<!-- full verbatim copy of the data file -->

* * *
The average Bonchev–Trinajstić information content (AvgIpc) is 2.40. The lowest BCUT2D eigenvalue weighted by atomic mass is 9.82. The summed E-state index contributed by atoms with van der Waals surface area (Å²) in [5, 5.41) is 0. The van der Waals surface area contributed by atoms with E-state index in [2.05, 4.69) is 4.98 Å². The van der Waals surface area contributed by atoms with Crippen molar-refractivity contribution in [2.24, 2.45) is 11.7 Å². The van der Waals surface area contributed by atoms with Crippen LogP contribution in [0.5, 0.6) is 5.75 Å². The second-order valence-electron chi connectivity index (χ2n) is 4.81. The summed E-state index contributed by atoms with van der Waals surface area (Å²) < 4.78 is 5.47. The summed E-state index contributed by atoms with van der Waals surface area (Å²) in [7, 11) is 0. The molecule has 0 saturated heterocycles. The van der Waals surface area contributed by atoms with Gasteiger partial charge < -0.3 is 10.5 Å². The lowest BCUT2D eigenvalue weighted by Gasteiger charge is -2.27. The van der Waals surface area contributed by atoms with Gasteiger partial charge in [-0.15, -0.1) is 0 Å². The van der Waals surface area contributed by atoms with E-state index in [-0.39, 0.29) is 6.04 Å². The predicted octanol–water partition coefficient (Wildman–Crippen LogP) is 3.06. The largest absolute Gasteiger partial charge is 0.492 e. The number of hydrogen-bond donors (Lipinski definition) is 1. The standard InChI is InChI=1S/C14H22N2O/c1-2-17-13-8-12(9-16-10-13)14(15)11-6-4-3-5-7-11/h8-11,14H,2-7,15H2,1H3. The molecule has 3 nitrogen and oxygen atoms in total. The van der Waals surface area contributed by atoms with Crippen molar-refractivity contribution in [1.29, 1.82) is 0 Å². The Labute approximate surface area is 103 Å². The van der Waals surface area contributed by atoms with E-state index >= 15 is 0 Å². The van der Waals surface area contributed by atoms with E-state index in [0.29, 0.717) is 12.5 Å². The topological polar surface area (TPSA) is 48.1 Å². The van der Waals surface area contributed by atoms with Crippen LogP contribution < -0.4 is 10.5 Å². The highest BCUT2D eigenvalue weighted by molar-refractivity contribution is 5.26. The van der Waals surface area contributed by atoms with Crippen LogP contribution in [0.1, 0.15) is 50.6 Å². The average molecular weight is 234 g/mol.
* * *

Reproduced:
The average Bonchev–Trinajstić information content (AvgIpc) is 2.40. The lowest BCUT2D eigenvalue weighted by atomic mass is 9.82. The summed E-state index contributed by atoms with van der Waals surface area (Å²) in [5, 5.41) is 0. The van der Waals surface area contributed by atoms with E-state index in [2.05, 4.69) is 4.98 Å². The van der Waals surface area contributed by atoms with Crippen molar-refractivity contribution in [2.24, 2.45) is 11.7 Å². The van der Waals surface area contributed by atoms with Crippen LogP contribution in [0.5, 0.6) is 5.75 Å². The second-order valence-electron chi connectivity index (χ2n) is 4.81. The summed E-state index contributed by atoms with van der Waals surface area (Å²) < 4.78 is 5.47. The summed E-state index contributed by atoms with van der Waals surface area (Å²) in [7, 11) is 0. The molecule has 0 saturated heterocycles. The van der Waals surface area contributed by atoms with Gasteiger partial charge < -0.3 is 10.5 Å². The lowest BCUT2D eigenvalue weighted by Gasteiger charge is -2.27. The van der Waals surface area contributed by atoms with Gasteiger partial charge in [-0.15, -0.1) is 0 Å². The van der Waals surface area contributed by atoms with E-state index in [-0.39, 0.29) is 6.04 Å². The predicted octanol–water partition coefficient (Wildman–Crippen LogP) is 3.06. The largest absolute Gasteiger partial charge is 0.492 e. The number of hydrogen-bond donors (Lipinski definition) is 1. The standard InChI is InChI=1S/C14H22N2O/c1-2-17-13-8-12(9-16-10-13)14(15)11-6-4-3-5-7-11/h8-11,14H,2-7,15H2,1H3. The molecule has 3 nitrogen and oxygen atoms in total. The van der Waals surface area contributed by atoms with Crippen molar-refractivity contribution in [1.29, 1.82) is 0 Å². The Labute approximate surface area is 103 Å². The van der Waals surface area contributed by atoms with E-state index >= 15 is 0 Å². The van der Waals surface area contributed by atoms with E-state index in [0.29, 0.717) is 12.5 Å². The topological polar surface area (TPSA) is 48.1 Å². The van der Waals surface area contributed by atoms with Crippen LogP contribution < -0.4 is 10.5 Å². The highest BCUT2D eigenvalue weighted by molar-refractivity contribution is 5.26. The van der Waals surface area contributed by atoms with Crippen LogP contribution in [0.1, 0.15) is 50.6 Å². The average molecular weight is 234 g/mol.